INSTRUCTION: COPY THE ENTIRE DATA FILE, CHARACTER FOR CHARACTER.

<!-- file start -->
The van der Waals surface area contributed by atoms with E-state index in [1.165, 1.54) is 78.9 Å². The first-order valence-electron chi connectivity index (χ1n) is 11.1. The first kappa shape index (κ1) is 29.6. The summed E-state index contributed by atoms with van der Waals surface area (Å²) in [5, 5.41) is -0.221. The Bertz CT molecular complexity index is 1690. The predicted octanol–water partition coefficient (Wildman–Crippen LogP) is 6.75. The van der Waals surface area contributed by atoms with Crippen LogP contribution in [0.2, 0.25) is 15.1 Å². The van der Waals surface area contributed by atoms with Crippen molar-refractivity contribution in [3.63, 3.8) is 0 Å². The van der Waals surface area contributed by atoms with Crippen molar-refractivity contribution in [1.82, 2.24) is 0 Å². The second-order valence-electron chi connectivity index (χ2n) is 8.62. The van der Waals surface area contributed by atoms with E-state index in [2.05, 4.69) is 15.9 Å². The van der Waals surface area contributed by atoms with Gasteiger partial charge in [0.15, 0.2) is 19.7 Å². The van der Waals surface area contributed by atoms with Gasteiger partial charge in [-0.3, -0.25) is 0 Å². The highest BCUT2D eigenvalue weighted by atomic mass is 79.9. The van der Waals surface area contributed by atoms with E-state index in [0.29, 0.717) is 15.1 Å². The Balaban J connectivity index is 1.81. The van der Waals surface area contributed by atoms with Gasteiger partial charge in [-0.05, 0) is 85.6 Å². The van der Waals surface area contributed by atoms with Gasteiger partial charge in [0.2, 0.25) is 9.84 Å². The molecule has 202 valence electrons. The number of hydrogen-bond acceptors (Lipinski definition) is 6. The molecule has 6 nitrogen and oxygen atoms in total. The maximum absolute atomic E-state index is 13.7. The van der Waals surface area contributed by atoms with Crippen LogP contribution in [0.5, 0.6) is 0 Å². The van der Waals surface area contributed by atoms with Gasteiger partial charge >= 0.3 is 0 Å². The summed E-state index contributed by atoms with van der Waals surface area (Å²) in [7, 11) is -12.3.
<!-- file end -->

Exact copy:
The van der Waals surface area contributed by atoms with E-state index in [1.165, 1.54) is 78.9 Å². The first-order valence-electron chi connectivity index (χ1n) is 11.1. The first kappa shape index (κ1) is 29.6. The summed E-state index contributed by atoms with van der Waals surface area (Å²) in [5, 5.41) is -0.221. The Bertz CT molecular complexity index is 1690. The predicted octanol–water partition coefficient (Wildman–Crippen LogP) is 6.75. The van der Waals surface area contributed by atoms with Crippen LogP contribution in [0.2, 0.25) is 15.1 Å². The van der Waals surface area contributed by atoms with Crippen molar-refractivity contribution in [3.63, 3.8) is 0 Å². The van der Waals surface area contributed by atoms with Crippen molar-refractivity contribution in [1.82, 2.24) is 0 Å². The second-order valence-electron chi connectivity index (χ2n) is 8.62. The van der Waals surface area contributed by atoms with E-state index in [2.05, 4.69) is 15.9 Å². The van der Waals surface area contributed by atoms with Gasteiger partial charge in [0.15, 0.2) is 19.7 Å². The van der Waals surface area contributed by atoms with Gasteiger partial charge in [-0.3, -0.25) is 0 Å². The highest BCUT2D eigenvalue weighted by atomic mass is 79.9. The van der Waals surface area contributed by atoms with E-state index in [0.29, 0.717) is 15.1 Å². The Balaban J connectivity index is 1.81. The van der Waals surface area contributed by atoms with Gasteiger partial charge in [-0.05, 0) is 85.6 Å². The van der Waals surface area contributed by atoms with Gasteiger partial charge in [0.2, 0.25) is 9.84 Å². The molecule has 202 valence electrons. The number of hydrogen-bond acceptors (Lipinski definition) is 6. The molecule has 6 nitrogen and oxygen atoms in total. The maximum absolute atomic E-state index is 13.7. The van der Waals surface area contributed by atoms with Crippen LogP contribution in [0.5, 0.6) is 0 Å². The van der Waals surface area contributed by atoms with Gasteiger partial charge >= 0.3 is 0 Å². The summed E-state index contributed by atoms with van der Waals surface area (Å²) in [7, 11) is -12.3.